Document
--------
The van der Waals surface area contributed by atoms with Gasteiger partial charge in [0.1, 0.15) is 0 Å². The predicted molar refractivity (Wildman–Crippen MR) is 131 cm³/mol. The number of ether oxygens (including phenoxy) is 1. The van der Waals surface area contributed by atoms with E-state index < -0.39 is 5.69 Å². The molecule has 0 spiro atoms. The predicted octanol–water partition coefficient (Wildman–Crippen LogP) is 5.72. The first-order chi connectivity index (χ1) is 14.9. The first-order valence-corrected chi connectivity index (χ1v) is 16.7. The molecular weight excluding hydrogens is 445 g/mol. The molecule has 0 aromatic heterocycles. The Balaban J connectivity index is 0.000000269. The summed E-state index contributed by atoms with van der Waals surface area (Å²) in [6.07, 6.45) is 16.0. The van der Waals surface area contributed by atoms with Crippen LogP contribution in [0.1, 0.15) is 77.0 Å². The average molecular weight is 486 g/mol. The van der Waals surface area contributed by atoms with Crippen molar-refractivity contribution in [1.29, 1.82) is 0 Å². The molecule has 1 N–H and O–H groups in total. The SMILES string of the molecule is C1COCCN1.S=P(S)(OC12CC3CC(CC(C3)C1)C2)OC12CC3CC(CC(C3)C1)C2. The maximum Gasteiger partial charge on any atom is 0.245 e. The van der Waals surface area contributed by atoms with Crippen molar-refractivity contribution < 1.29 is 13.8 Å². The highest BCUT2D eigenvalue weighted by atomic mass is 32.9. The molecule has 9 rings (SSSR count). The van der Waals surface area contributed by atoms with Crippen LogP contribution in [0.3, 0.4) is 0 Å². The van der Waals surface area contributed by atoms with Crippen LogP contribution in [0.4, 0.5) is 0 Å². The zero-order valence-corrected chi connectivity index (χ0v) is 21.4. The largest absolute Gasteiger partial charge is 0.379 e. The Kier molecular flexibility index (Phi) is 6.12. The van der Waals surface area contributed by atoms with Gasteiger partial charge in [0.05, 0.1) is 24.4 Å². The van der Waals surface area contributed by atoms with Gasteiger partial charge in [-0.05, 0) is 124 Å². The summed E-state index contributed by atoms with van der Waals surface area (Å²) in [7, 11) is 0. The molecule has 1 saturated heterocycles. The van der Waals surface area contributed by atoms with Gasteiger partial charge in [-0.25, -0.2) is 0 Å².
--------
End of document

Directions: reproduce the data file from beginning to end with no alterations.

The van der Waals surface area contributed by atoms with Gasteiger partial charge in [0.1, 0.15) is 0 Å². The predicted molar refractivity (Wildman–Crippen MR) is 131 cm³/mol. The number of ether oxygens (including phenoxy) is 1. The van der Waals surface area contributed by atoms with E-state index < -0.39 is 5.69 Å². The molecule has 0 spiro atoms. The predicted octanol–water partition coefficient (Wildman–Crippen LogP) is 5.72. The first-order chi connectivity index (χ1) is 14.9. The first-order valence-corrected chi connectivity index (χ1v) is 16.7. The molecular weight excluding hydrogens is 445 g/mol. The molecule has 0 aromatic heterocycles. The Balaban J connectivity index is 0.000000269. The summed E-state index contributed by atoms with van der Waals surface area (Å²) in [6.07, 6.45) is 16.0. The van der Waals surface area contributed by atoms with Crippen LogP contribution in [0.1, 0.15) is 77.0 Å². The average molecular weight is 486 g/mol. The van der Waals surface area contributed by atoms with Crippen molar-refractivity contribution in [1.29, 1.82) is 0 Å². The molecule has 1 N–H and O–H groups in total. The SMILES string of the molecule is C1COCCN1.S=P(S)(OC12CC3CC(CC(C3)C1)C2)OC12CC3CC(CC(C3)C1)C2. The maximum Gasteiger partial charge on any atom is 0.245 e. The van der Waals surface area contributed by atoms with Crippen molar-refractivity contribution < 1.29 is 13.8 Å². The highest BCUT2D eigenvalue weighted by atomic mass is 32.9. The molecule has 9 rings (SSSR count). The van der Waals surface area contributed by atoms with Crippen LogP contribution in [0.3, 0.4) is 0 Å². The van der Waals surface area contributed by atoms with Crippen LogP contribution in [0.4, 0.5) is 0 Å². The zero-order valence-corrected chi connectivity index (χ0v) is 21.4. The largest absolute Gasteiger partial charge is 0.379 e. The Kier molecular flexibility index (Phi) is 6.12. The van der Waals surface area contributed by atoms with Gasteiger partial charge in [0.05, 0.1) is 24.4 Å². The van der Waals surface area contributed by atoms with Gasteiger partial charge in [-0.05, 0) is 124 Å². The summed E-state index contributed by atoms with van der Waals surface area (Å²) in [7, 11) is 0. The molecule has 1 saturated heterocycles. The van der Waals surface area contributed by atoms with Gasteiger partial charge in [-0.25, -0.2) is 0 Å².